This will also be the second year wolf trapping will be allowed, with that season startin December. 



FWP lengthens wolf season, increases bag limit

USFWS photo by J. & K. Hollingsworth(HELENA)- Montana Fish, Wildlife and Parks commissioners have approved the agency's most aggressive wolf season ever, increasing bag limits and lengthening the season in an effort to stabilize wolf numbers. 

The FWP Commission met Wednesday in Helena to finalize the rules and regulations for the upcoming season, as the state continues to use hunting as a tool to control the wolf population in Montana. 

This year the wolf rifle hunting season will start on September 15th and last until March 31st, which is a couple of weeks longer than the 2012-13 season. The commission also approved the use of electronic calls, and increased the bag limit to five wolves per hunter, the most ever allowed. 

However, in a nod to concerns from Yellowstone National Park biologists, the state decided to reduce the bag limit to one wolf per hunter near the park and limited the total number of wolves in that zone. There had been concerns from the park and conservation groups that aggressive hunting nearby could endanger the population of wolves in the park. 

Wolf trapping will also be allowed this year, with the season starting in mid-December and running through February 28th. The wolf archery season will run from September 7th through September 14th.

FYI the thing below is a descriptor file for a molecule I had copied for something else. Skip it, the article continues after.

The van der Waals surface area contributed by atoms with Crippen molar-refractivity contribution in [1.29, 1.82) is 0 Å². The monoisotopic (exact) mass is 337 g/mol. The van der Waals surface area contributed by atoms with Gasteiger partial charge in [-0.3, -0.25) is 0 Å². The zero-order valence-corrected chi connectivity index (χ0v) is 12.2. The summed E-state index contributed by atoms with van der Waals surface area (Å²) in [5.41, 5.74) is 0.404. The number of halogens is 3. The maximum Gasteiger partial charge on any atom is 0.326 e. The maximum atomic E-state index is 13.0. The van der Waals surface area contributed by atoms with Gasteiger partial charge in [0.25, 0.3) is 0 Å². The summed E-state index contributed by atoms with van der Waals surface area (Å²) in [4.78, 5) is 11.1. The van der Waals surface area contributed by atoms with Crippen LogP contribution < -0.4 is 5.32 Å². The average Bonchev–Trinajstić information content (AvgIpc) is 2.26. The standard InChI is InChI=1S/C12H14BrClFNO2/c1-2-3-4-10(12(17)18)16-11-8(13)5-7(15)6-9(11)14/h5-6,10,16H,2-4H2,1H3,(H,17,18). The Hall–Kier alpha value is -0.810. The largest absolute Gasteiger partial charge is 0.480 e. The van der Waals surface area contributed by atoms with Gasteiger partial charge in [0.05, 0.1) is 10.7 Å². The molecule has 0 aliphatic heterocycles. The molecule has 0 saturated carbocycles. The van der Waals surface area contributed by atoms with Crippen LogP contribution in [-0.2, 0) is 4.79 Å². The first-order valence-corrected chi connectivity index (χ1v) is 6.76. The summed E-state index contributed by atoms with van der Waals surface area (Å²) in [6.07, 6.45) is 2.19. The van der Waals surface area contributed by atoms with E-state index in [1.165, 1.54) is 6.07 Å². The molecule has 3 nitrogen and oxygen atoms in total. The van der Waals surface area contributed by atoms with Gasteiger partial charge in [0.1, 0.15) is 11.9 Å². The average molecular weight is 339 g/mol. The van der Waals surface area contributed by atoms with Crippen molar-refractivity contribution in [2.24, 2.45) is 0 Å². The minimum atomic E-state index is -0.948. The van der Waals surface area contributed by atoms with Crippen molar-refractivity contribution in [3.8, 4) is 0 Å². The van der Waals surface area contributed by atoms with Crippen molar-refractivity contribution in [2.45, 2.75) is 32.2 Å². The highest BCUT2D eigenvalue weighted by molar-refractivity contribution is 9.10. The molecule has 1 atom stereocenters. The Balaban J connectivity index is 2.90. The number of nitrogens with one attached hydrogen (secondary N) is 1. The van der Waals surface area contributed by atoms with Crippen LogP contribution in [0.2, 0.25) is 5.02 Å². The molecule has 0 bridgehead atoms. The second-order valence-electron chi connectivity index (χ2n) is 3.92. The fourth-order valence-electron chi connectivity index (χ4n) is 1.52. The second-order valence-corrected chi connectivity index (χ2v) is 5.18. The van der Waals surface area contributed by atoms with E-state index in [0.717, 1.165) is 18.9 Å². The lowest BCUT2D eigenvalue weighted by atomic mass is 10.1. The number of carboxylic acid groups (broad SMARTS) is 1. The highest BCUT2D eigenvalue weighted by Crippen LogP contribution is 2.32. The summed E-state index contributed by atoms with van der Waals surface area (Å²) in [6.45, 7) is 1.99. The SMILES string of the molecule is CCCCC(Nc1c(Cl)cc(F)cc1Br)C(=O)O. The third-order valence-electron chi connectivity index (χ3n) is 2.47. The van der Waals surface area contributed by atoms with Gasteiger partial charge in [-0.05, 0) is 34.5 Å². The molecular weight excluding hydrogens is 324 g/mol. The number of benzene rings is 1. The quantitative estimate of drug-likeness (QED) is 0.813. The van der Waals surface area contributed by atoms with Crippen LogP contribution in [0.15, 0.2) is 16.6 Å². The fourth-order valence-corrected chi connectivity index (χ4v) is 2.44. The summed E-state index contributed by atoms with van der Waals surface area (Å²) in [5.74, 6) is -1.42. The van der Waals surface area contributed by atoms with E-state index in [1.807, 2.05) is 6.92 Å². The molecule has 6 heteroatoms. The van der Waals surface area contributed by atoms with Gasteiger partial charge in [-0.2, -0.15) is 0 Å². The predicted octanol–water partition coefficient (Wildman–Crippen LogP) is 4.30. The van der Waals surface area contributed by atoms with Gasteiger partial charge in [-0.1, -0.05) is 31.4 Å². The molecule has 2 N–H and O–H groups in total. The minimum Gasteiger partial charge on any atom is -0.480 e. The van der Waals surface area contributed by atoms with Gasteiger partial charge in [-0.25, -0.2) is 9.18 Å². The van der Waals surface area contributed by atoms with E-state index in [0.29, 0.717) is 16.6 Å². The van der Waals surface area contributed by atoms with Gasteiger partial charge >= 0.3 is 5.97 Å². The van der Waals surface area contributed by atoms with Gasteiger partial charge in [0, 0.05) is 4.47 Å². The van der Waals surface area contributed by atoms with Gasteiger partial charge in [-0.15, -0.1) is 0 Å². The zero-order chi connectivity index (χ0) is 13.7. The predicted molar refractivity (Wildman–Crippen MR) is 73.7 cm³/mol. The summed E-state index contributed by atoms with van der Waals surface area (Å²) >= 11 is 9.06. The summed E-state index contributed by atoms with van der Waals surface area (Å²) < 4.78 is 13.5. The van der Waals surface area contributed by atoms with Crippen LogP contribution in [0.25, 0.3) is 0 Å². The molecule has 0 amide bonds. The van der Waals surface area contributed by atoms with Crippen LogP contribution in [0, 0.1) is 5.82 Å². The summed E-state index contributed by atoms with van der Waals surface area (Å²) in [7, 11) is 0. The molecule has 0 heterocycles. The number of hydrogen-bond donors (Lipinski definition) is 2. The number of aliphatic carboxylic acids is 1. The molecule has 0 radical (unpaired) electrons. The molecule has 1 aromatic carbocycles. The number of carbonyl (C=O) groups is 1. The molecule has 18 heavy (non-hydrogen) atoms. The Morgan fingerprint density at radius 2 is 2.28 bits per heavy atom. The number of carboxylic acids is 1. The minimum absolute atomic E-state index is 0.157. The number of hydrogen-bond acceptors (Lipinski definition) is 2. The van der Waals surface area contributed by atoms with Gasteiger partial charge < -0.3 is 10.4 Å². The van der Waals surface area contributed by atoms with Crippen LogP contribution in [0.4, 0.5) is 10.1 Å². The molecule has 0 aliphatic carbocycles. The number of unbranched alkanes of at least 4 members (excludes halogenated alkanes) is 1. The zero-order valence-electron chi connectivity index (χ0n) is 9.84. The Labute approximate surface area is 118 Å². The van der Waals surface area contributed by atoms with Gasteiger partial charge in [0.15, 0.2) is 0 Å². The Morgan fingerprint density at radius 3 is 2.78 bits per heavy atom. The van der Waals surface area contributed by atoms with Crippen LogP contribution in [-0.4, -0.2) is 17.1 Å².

Trapping helping to boost wolf harvest numbers

(HELENA)- Hunters, and trappers, have taken more than 200-wolves this season according to the latest numbers from Montana Fish, Wildlife and Parks. 

And that's putting the state closer to the target populations of wolves it hopes to manage in the future. 

The latest totals from FWP Monday show a total of 207-wolves have been killed during the current season. 121-wolves were taken by hunters and 86-wolves were taken by trappers. That's ahead last year, when hunters alone took 166-wolves, far short of the target of 220-wolves set by state biologists. 

While most of the wolves have been killed by hunters, the first year of trapping is actually bringing a greater reduction of wolf numbers in some areas of the state. In Wolf Management Unit 101 west of Kalispell 15-wolves were caught by trappers while 7-were killed by hunters. In Unit 290 east of Missoula more than twice as many wolves had been killed by trappers. Three times as many wolves were harvested by trapping in the sprawling Game Management Unit 400, which extends from the Rocky Mountain Front east to the North Dakota border. 

The largest number of wolves taken by both hunting and trapping have been in Unit 390, which stretches from Helena and Central Montana through the southeast corner of the state. 

On the West Fork of the Bitterroot, where hunters have been concerned about wolves killing off elk herds, 15-wolves were killed, split almost evenly between hunters and trappers. 

Quotas for wolf hunts are being calculated statewide this year, except for the North Fork of the Flathead where a quota is still in place. 

Montana biologists estimated the state had 650-wolves a year ago, prior to last spring's litters. The state's target has been a total population of 450-wolves.